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Bringing Home the Trophy 
Tips on How to Enter 
the PRCA Medallion Awards Competition 
Kristina Hendrix, APR and Penny Hat...
About the PRCA Medallion 
Awards 
• Sponsored by Public Relations Council of Alabama 
• Recognizes excellence in public re...
About the PRCA Medallion 
Awards 
• Three different tiers based on the length of 
the program or project. 
– Tier One: Lon...
Why Enter the PRCA Medallion 
Awards? 
• Training/Professional Growth 
– Test the strength of your PR processes 
– Explore...
How do I get started?
To Enter or Not to Enter? 
• Review work and identify projects or campaigns that 
showcase best work and show evidence of ...
What Should I Enter? 
• Start With a Team Meeting to Evaluate 
– Establish an entry-creation process with deadlines and 
r...
What Should I Enter? 
• “Textbook” Case Study 
– Clear measurable objectives 
– Refined, detailed communications plan 
– M...
Gather the Information You Will Need 
for a Complete Entry 
Give yourself plenty of time to work on your 
entry 
Gather ne...
Gather the Information You Will Need 
for a Complete Entry 
– Formal communication plans 
– Campaign/program collateral ma...
Writing a Medallion Award Entry 
• Research 
Use all your research to provide a situation analysis, describing 
recent his...
Writing a Medallion Award Entry 
• Implementation 
Describe the project in more detail, including your strategies, tactics...
Editing & Proofreading 
• Grammatical errors or misspelled words are missed points 
that could be taken away from the judg...
Dress Up Your Collateral 
• Allow your entry to tell a story 
• Use images, quotes, graphics, photos 
in visually interest...
Judging Process 
• Entries are judged by professionals outside of our region, mostly 
Accredited in Public Relations (APR)...
Where do I enter my work?
Follow the 
• Read all instructions thoroughly before you start. Don’t 
disqualify yourself on a technicality. 
• Review a...
How to Enter: Getting Started 
• Visit www.prcamedallions.com 
• Step 1: Create/Manage Your Account 
– The person register...
How to Enter: Getting Started 
• Step 4: Upload all files in the three fields 
– The website will only allow the accepted ...
How to Enter: Getting Started 
Step 6: Payment Methods for Professionals 
EARLY BIRD RATE!!!! $40 if you pay by December 3...
How to Enter: Getting Started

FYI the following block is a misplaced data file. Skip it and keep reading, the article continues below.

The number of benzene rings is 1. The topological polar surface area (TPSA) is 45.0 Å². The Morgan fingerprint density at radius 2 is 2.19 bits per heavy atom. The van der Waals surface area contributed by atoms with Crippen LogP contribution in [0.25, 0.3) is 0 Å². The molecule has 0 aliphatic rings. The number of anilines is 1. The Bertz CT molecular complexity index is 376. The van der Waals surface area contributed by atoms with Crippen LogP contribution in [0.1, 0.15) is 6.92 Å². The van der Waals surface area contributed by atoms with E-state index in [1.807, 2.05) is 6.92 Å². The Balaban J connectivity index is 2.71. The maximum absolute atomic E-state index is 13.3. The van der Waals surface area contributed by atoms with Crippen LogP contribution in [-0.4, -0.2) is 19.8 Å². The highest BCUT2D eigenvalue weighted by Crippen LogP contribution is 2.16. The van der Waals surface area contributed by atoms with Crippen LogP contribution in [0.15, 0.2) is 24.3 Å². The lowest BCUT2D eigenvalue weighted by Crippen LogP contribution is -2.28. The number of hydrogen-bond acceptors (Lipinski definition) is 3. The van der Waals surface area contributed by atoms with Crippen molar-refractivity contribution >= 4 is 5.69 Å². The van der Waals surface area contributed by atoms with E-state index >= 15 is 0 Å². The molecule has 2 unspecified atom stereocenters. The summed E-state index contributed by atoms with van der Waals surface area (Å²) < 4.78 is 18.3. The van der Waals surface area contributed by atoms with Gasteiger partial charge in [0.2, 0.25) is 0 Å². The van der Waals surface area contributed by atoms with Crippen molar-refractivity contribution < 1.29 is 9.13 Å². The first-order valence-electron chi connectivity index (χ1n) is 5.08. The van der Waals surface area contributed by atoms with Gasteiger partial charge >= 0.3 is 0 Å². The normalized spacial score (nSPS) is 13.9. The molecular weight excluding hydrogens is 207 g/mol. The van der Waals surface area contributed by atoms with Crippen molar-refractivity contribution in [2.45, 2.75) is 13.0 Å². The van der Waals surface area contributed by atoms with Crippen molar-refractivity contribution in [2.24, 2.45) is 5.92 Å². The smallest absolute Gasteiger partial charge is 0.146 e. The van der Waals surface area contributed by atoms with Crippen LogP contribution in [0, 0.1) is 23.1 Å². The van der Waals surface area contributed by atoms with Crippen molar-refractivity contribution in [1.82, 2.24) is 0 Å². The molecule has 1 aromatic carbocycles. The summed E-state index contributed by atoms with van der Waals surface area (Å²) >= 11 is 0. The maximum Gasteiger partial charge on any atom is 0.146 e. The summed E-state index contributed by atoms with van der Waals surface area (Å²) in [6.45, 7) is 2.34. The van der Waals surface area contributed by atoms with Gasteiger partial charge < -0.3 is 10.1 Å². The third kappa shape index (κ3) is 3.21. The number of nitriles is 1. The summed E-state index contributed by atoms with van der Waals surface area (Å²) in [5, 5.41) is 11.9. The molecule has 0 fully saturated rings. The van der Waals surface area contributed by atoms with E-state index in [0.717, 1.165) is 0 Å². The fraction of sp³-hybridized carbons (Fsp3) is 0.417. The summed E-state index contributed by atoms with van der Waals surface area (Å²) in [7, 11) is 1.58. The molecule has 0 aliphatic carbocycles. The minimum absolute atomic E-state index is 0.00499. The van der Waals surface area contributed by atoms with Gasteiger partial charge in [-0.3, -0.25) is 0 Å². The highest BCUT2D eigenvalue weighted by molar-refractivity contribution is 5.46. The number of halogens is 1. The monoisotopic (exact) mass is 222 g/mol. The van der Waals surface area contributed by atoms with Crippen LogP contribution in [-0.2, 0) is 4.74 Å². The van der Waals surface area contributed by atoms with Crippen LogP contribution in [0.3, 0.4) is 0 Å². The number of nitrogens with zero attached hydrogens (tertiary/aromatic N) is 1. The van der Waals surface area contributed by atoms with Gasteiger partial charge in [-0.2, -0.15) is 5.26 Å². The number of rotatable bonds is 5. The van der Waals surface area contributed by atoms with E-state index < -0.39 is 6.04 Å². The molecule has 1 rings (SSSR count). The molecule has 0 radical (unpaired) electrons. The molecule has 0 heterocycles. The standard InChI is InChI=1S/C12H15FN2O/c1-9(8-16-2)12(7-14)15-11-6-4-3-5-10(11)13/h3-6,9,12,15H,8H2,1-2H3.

Step 6: Payment Methods for Students 
• The cost is $5 per entry. CHECKS ONLY! 
• All stude...
Is there anything else that would 
be good to know?
Just Good to Know 
• Read ALL of the categories. They have changed and 
there is now a SOCIAL MEDIA section. 
• Pay attent...
Thinking Ahead for Next Year 
• Whenever you are asked to produce a special event, brand a 
product, launch a new program,...
Planning for Future Medallion 
Entries 
• Put the PR process into action now for the future. 
• Give “project champions” r...
Important 
Information 
Website: www.prcamedallions.com 
Call for Entries: November 14 
Early Bird Deadline: December 31 
...
Bonus Material: 
Insider’s Look at the 4-Step 
Process
The Four-Step 
Communications 
Process 
• The four steps are sometimes given different 
names, but the names do not really...
Research 
• Research is the key to the first and fourth steps of the four-step 
process. 
• Pre-planning research and eval...
Types of Research: A Quick 
Refresher 
• Formal vs. informal research 
– Formal research uses the scientific method to ens...
Types of Research: A Quick 
Refresher 
Primary vs. Secondary Research 
– These terms refer to the source of the research i...
Types of Research: A Quick 
Refresher 
A brief list of research types 
– Mail or telephone survey 
– Focus groups 
– Rolep...
How Do You Know Which Method(s) and 
Strategies to Use? 
• Several factors come into play, and you have to use your 
judgm...
Evaluation 
• Media clips are a valid measurement. 
– Take them a step farther by giving your client, boss or awards 
judg...
Evaluation 
Benchmark and evaluate when you can 
– Pre- and post-testing and/or surveys 
– Compare to previous year’s resu...
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PRCA Medallions: Bringing Home the Trophy

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This presentation will help PRCA members to enter the Medallion Awards Competition. Here are some things you will learn:

· About the Medallion Competition
· Why it is important to enter
· How to decide what you should enter
· How to write your entry
· The judging process
· How to enter your entry on www.prcamedallions.com
· Other "Just Good to Know" Tips

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PRCA Medallions: Bringing Home the Trophy

  1. 1. Bringing Home the Trophy Tips on How to Enter the PRCA Medallion Awards Competition Kristina Hendrix, APR and Penny Hatcher 2015 Medallion Chair and Co-Chairperson
  2. 2. About the PRCA Medallion Awards • Sponsored by Public Relations Council of Alabama • Recognizes excellence in public relations – Best of Show, Judges’ Awards, Medallion, Award of Excellence, Award of Merit • Online entry process • Independent judges
  3. 3. About the PRCA Medallion Awards • Three different tiers based on the length of the program or project. – Tier One: Long Term Strategic Programs (7 months or Longer) – Tier Two: Short Term Strategic Plans (0-6 months) – Tier Three: Tactical Materials/Projects – Student Tier Social Media tactics are listed in Tier Three.